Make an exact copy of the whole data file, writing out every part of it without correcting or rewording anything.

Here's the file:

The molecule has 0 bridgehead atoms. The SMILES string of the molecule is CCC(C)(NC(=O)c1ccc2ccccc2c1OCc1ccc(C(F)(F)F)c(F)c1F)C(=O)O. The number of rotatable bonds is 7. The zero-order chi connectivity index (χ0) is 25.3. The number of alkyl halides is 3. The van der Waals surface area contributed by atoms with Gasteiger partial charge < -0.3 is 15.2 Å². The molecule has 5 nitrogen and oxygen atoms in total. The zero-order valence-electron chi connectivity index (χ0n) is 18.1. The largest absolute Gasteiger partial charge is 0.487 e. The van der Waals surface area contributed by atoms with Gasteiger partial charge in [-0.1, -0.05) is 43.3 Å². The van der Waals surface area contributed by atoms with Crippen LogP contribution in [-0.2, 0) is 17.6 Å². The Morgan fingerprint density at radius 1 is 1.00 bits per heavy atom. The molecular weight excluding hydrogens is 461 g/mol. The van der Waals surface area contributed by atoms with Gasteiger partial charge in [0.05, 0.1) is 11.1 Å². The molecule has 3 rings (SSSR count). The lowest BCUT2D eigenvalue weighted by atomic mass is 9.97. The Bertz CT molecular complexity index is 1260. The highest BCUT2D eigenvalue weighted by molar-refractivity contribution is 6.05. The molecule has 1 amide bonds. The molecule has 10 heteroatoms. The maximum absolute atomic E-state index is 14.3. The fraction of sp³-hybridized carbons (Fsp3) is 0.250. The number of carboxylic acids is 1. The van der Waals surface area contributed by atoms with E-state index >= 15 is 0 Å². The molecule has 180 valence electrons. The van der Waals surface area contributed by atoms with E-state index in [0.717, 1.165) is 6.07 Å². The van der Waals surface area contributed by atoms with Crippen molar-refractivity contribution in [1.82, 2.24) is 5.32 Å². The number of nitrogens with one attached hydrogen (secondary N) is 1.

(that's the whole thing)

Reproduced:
The molecule has 0 bridgehead atoms. The SMILES string of the molecule is CCC(C)(NC(=O)c1ccc2ccccc2c1OCc1ccc(C(F)(F)F)c(F)c1F)C(=O)O. The number of rotatable bonds is 7. The zero-order chi connectivity index (χ0) is 25.3. The number of alkyl halides is 3. The van der Waals surface area contributed by atoms with Gasteiger partial charge < -0.3 is 15.2 Å². The molecule has 5 nitrogen and oxygen atoms in total. The zero-order valence-electron chi connectivity index (χ0n) is 18.1. The largest absolute Gasteiger partial charge is 0.487 e. The van der Waals surface area contributed by atoms with Gasteiger partial charge in [-0.1, -0.05) is 43.3 Å². The van der Waals surface area contributed by atoms with Crippen LogP contribution in [-0.2, 0) is 17.6 Å². The Morgan fingerprint density at radius 1 is 1.00 bits per heavy atom. The molecular weight excluding hydrogens is 461 g/mol. The van der Waals surface area contributed by atoms with Gasteiger partial charge in [0.05, 0.1) is 11.1 Å². The molecule has 3 rings (SSSR count). The lowest BCUT2D eigenvalue weighted by atomic mass is 9.97. The Bertz CT molecular complexity index is 1260. The highest BCUT2D eigenvalue weighted by molar-refractivity contribution is 6.05. The molecule has 1 amide bonds. The molecule has 10 heteroatoms. The maximum absolute atomic E-state index is 14.3. The fraction of sp³-hybridized carbons (Fsp3) is 0.250. The number of carboxylic acids is 1. The van der Waals surface area contributed by atoms with E-state index >= 15 is 0 Å². The molecule has 180 valence electrons. The van der Waals surface area contributed by atoms with E-state index in [0.717, 1.165) is 6.07 Å². The van der Waals surface area contributed by atoms with Crippen molar-refractivity contribution in [1.82, 2.24) is 5.32 Å². The number of nitrogens with one attached hydrogen (secondary N) is 1.